A set of proteins have been identified from tumour and blood samples for the diagnosis and prognosis of meningiomas that could predict meningioma severity.

Union of transistors: A novel upgrade combines two transistors into one.

Read time: 5 mins
16 Jan 2018
Photo : Dennis C J / Research Matters

All of modern electronic devices work with binary language of just zeroes and ones. Transistors--tiny switches employed in most of these gadgets--play a crucial role in these devices. Over the years, transistors have gone from the size of a small phone, to millions of them fitting in a smartphone! They are ubiquitous and improving their form and performance is an active area of research. Now, scientists from the Indian Institute of Science (IISc) have designed a novel transistor by combining two different types of transistors in to one.

The functioning of a typical transistor is analogous to a dam. There is a ‘source’ from where the water, or in this case, electrons are generated, and a ‘drain’ where the electrons flow into. A gate controls the flow of these electrons between the source and drain. When the gate is closed, a barrier is presented to the electrons and their flow is blocked. When a small voltage is applied to the gate, the height of the barrier reduces, allowing the electrons to hop across, causing a current to flow between the source and the drain. Lesser the amount of voltage required to open the gate, more efficient the transistor becomes.

“The transistor is a gate controlled switch, where the voltage value on the gate decides whether the switch is ‘on’ or ‘off’. For example, in modern transistors, when you apply 1 Volt to the gate, the transistor is turned ‘on’ and when you apply 0 V to the gate, the transistor is turned ‘off’. For an ideal switch, you need large ‘on’ current and ideally zero ‘off’ current. But, all transistors used in today's electronics have a non-zero ‘off’ current, the value of which depends on the ‘subthreshold swing’”, explains Prof. Navakanta Bhat, Chairman of the Centre for Nano Science and Engineering at IISc, and a co-author of the study.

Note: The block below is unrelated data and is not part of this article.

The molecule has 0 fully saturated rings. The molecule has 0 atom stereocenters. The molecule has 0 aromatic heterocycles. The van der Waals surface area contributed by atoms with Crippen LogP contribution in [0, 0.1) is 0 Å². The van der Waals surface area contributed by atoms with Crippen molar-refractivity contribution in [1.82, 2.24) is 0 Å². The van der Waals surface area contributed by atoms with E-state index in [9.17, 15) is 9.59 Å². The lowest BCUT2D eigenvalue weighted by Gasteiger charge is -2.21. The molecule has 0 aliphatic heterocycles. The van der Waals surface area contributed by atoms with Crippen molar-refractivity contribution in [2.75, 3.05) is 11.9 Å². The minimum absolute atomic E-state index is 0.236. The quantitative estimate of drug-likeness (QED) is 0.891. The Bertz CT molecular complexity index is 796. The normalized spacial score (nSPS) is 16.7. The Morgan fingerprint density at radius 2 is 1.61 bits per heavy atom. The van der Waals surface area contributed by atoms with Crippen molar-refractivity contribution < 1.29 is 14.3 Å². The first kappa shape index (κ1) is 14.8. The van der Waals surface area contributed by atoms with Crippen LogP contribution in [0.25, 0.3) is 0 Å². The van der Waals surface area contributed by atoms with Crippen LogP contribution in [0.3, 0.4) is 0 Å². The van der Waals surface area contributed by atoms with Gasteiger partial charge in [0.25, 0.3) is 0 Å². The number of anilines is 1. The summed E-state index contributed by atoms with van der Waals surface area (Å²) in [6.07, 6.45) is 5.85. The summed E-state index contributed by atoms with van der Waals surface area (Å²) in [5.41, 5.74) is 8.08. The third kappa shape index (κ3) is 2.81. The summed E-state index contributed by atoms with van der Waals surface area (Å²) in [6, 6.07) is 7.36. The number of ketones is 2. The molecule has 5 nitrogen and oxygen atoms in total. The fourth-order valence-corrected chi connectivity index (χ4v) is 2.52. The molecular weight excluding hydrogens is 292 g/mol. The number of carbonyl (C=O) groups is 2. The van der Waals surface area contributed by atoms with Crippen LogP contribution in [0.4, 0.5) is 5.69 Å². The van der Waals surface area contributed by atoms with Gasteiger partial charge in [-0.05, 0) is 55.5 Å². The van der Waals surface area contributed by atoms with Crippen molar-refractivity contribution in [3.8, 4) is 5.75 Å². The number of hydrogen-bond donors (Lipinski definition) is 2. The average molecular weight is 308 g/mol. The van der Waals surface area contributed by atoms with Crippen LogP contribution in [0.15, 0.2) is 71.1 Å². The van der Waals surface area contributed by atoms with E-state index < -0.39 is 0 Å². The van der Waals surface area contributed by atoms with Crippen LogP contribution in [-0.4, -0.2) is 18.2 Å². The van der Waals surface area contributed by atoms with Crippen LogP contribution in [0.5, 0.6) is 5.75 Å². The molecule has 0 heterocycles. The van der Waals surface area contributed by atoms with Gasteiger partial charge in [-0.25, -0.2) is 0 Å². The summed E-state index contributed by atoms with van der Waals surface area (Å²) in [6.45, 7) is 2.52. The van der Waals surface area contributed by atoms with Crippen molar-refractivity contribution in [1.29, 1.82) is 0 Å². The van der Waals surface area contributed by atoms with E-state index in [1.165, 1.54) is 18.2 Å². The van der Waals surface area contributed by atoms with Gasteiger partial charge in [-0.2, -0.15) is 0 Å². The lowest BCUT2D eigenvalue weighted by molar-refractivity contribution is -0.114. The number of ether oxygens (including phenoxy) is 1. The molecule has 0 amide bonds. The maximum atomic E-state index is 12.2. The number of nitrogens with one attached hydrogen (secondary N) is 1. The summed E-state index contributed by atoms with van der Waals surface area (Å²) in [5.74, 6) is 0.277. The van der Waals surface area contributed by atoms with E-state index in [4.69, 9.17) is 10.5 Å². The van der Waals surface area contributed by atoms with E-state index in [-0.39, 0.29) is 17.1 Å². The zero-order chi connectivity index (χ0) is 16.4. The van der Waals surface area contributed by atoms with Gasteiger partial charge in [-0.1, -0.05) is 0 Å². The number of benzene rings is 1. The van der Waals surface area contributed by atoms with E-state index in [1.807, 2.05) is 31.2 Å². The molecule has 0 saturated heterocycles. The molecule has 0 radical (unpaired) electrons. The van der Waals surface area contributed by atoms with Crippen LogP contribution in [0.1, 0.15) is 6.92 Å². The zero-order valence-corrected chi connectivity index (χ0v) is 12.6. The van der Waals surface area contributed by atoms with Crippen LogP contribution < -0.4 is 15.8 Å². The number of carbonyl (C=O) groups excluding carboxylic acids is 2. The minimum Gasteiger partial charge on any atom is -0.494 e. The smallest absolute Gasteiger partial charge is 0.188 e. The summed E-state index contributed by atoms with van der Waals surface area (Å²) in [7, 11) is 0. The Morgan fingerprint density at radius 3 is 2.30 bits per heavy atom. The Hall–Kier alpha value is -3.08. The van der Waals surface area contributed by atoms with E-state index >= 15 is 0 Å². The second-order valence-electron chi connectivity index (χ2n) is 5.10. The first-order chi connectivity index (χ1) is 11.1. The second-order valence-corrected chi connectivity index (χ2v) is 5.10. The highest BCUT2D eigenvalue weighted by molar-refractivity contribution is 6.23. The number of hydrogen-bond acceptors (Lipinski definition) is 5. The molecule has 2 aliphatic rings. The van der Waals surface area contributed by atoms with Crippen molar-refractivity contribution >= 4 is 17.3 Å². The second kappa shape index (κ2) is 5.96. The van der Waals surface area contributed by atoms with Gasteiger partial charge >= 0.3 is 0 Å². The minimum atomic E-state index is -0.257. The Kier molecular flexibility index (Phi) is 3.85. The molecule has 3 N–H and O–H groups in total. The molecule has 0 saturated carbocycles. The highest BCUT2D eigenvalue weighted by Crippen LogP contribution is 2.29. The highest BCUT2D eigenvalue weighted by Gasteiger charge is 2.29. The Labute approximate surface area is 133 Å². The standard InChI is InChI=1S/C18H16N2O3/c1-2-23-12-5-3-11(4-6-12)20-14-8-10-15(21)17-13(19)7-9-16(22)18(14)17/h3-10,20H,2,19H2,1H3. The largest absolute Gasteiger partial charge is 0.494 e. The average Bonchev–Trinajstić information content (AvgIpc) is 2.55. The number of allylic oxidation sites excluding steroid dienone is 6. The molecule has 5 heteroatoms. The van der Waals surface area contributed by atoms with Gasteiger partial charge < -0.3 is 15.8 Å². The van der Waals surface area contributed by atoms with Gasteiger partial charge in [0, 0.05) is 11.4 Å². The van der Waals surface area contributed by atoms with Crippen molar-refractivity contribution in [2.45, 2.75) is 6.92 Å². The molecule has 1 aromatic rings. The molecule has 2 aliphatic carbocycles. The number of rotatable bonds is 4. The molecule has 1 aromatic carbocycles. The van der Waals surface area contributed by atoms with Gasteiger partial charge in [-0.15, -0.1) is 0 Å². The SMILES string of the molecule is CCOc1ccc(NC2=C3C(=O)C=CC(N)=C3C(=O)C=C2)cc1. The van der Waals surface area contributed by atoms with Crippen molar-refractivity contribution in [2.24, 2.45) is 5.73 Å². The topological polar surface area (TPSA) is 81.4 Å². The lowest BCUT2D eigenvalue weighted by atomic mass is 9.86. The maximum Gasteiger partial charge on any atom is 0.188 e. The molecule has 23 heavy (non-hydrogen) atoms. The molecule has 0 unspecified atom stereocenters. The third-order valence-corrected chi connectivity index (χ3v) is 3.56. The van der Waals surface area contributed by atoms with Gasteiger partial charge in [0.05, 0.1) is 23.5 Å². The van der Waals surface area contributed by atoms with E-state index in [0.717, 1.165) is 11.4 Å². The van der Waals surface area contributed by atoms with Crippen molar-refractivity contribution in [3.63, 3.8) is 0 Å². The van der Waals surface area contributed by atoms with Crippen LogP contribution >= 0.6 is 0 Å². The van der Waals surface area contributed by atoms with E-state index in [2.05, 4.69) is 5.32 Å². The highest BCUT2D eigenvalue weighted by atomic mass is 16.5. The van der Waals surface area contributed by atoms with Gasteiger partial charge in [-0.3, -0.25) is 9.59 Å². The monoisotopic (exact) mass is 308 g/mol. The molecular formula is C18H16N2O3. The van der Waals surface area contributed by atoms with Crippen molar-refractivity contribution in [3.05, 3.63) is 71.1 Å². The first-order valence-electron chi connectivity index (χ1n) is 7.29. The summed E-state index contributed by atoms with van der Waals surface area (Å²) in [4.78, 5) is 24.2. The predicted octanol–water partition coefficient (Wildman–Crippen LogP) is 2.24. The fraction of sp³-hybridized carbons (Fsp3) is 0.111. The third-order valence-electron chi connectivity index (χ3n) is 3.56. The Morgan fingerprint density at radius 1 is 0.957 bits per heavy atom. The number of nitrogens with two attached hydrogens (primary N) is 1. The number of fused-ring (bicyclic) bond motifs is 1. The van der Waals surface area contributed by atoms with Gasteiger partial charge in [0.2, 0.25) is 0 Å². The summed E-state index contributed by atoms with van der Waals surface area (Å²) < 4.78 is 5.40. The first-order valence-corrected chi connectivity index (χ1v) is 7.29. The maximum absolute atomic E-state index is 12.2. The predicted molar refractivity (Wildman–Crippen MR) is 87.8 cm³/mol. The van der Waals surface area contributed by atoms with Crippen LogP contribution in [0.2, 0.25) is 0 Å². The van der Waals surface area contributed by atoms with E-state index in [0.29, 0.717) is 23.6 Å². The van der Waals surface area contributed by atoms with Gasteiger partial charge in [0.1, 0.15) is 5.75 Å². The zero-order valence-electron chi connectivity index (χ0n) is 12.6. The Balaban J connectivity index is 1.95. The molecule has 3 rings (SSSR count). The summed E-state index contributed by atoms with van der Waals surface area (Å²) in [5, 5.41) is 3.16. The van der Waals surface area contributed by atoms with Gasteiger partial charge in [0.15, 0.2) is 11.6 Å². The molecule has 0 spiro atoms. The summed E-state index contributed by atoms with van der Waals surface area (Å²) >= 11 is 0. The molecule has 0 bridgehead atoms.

The ‘subthreshold swing’ is the minimum voltage required for opening or closing the gate. Much like the dam, opening or closing the gates requires a minimum amount of energy to do so. “Steeper the subthreshold swing, or lower its value, the faster will be the fall of current and hence, lower will be the ‘off’ current for a given value of ‘on’ current,” remarks Prof. Bhat. The efficiency of such transistors, commonly called thermionic transistors, depend on the amount of voltage required to activate the gate. Thus, in the present the efficiency of such transistors has hit a fundamental bottleneck, since no matter how small they get, the required gate voltage remains fairly large.

“In the today's thermionic transistors, the best (i.e. minimum) value of subthreshold swing is 60mV/decade. In order to produce a ‘on’ current, the electrons from the source of the transistor have to overcome the energy barrier (controlled by the gate) and then go to the drain. Only those electrons that have energy more than the barrier height can contribute to the current. The energy distribution is governed by Boltzmann statistics and hence the limit of 60mV/decade”, explains Shubhadeep Bhattacharjee, a PhD student at CeNSE, who is also one of the researchers in this study.

Researchers over came this bottleneck with another type of transistors called tunnel field effect transistors (tunnel-FET). This type of transistors use a fundamental property of quantum particles, like electrons, called tunneling. According to Shubhadeep, “with this new method of transport (tunneling), the electrons need not attain energies higher than the barrier. Even if the energy is lower than the barrier height, they can ‘tunnel’ through the barrier, provided the tunneling distance controlled by gate is small. Hence we are no longer limited by Boltzmann statistics.” Thus tunnel FETs can increase the efficiency of transistors by decreasing the amount of gate voltage that is required.

However, tunnel FETs too have their own disadvantages, as the amount of current that flow between the source and the drain is very low compared to their thermionic counterparts. To overcome the shortcoming of both these technologies, the researchers of this study built a new device which combines the functioning of both thermionic and tunneling components into one transistor. To achieve this, the scientists used two gates, which could be controlled independently, in a single transistor, along with a new switching element – tunable Schottky barrier, a type of energy barrier to electrons formed at a metal-semiconductor junction.

The new hybrid device can switch between a conventional thermionic transistor and a modern tunnelling transistor, thus providing the benefits of both worlds, with very little of the disadvantages. “By having an independent control of the tunnel barrier height and the tunnel barrier width, we can combine both tunneling and thermionic components in single transistor”, remarks Shubhadeep. The new transistor also consumes much less power than the thermionic ones, and can produce much higher currents than many modern tunnelling transistors.

So where could these new transistors find their applications? “This work will open up the possibility of using new kind of transistor for building future electronic circuits that will have ultra-low power consumption. For instance, a smart watch a few years down the line, could potentially use transistors like this, and provide performance which is far superior compared to the state of the art smart phones available today”, says Prof. Bhat. The union of the transistors has really made the future of electronics exciting!